Methods Up    Down

Study design and setting: we conducted a cross-sectional survey to assess the Tunisian's psychological response during the epidemic of COVID-19. Data were collected between March 23rd and May 5th, 2020 using an online questionnaire spread throughout social media (Facebook).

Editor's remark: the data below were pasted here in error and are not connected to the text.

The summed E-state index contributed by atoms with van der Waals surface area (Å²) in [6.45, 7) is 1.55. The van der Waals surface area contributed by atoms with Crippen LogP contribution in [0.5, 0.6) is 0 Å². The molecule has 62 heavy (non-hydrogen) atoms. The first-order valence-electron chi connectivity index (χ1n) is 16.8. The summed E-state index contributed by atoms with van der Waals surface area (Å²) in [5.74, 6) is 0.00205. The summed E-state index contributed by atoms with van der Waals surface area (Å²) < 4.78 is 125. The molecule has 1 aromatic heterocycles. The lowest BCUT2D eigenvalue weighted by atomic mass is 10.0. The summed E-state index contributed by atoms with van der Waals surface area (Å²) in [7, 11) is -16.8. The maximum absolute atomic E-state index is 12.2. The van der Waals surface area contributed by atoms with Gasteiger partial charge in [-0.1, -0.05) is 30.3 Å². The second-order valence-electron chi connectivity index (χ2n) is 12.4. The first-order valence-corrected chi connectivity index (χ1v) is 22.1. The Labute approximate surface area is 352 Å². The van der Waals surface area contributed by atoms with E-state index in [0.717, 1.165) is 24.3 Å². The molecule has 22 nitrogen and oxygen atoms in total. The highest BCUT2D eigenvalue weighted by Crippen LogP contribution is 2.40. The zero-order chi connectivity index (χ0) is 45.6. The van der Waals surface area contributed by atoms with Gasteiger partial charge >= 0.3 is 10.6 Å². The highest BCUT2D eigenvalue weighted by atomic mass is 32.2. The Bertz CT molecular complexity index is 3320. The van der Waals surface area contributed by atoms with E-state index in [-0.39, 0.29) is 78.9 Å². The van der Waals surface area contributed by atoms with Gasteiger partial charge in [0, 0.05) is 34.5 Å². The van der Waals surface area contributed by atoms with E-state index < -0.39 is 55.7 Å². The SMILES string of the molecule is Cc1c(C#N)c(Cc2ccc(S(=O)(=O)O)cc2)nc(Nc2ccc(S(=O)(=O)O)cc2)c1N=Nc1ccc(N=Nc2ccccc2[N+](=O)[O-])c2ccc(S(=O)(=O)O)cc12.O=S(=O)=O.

Study population: our questionnaire was distributed via social networks (Facebook) and was intended for all adult Tunisian citizens (general population). Responses of participants under the age of 18 years, foreigners, and questionnaires not filled-in completely were excluded. In sum, the study received a total of 1670 valid responses, from which 55 were excluded (foreigner participants). Consequently, only 1615 responses were included.